Equinix recently expanded its cloud exchange network to Sydney, which enables its customers to connect to private and public clouds including Alibaba, AWS, IBM, Azure and Oracle, as well as several Australian providers. This development draws Equinix into potentially competing with customers offering cloud on-ramping services from its facilities, but offers other customers additional options. Meanwhile, NEXTDC is working to mimic the Equinix ecosystem model, providing its customers with interconnection services to pick up managed services in its facilities. We've also seen smaller Australian cloud and services providers that have developed partnerships with global datacenter providers to expand their reach.


Indonesia's service provider story is in some sense entering its third decade of existence, and in another sense is just beginning. The telecommunications industry started down the path of deregulation back in 1995, when the Indonesian government allowed PT Telekomunikasi Indonesia (known locally as Telkom), the country's only telecom provider at the time, to become privatized. This was followed by a complete deregulation of the industry in 1999, and the end of the company's exclusive right to fixed-line services in the country in 2001.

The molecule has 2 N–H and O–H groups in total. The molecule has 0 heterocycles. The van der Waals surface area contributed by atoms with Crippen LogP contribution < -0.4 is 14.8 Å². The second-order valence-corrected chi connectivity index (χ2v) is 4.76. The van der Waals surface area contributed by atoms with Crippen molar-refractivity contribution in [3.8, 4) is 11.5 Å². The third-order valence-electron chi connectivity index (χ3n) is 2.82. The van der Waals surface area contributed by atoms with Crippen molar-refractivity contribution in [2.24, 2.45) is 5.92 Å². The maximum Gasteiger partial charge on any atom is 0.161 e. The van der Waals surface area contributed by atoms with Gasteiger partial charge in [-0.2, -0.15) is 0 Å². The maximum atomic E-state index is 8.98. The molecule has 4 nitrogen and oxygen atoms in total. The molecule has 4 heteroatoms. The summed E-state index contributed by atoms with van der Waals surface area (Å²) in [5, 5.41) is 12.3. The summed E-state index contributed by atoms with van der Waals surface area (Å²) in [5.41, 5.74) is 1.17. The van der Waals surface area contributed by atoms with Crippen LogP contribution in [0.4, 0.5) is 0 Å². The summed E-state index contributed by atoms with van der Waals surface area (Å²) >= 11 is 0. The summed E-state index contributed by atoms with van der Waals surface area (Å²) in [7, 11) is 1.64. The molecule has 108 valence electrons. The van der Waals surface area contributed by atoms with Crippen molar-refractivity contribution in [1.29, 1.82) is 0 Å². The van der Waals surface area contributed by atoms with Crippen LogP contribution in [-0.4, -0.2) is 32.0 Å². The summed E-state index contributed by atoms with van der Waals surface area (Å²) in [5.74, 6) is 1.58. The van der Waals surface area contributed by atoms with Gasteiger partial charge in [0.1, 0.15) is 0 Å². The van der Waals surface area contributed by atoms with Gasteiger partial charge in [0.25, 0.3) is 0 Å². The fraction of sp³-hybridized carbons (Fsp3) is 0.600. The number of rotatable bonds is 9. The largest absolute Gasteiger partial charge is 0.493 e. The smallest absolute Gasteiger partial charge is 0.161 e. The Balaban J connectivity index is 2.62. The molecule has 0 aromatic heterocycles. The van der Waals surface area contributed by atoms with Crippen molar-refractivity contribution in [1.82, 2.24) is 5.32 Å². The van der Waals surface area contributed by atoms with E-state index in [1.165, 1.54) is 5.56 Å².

Since that time, Indonesia has seen an influx of competition for both fixed and cellular communications, as well as a swell of adoption from its citizens. In 2002, Singapore Telecom Mobile Pte (SingTel Mobile) bought 12.7% of Telkomsel, the wireless subsidiary of Telkom, ushering in a new era of foreign investment in the industry. These network providers operate the bulk of the datacenter space in the country today (Equinix is the fourth largest provider, but is surrounded on both sides by network providers/operators), and networking services are a key point of interest among colocation buyers.

Although telco and network service providers will always be important to the market, cloud service providers are now generating all the buzz in the market for datacenter providers, and a few recent build announcements seem aimed directly at servicing that customer segment. Cloud services are just now catching on among Indonesian enterprises; however, the startup community has embraced the cloud, many of which are IT services and tech companies. The country's political and regulatory climate is forcing companies to bring services in-country, rather than leveraging other places like Singapore, which is bolstering the influx of cloud providers and simultaneously helping the datacenter industry.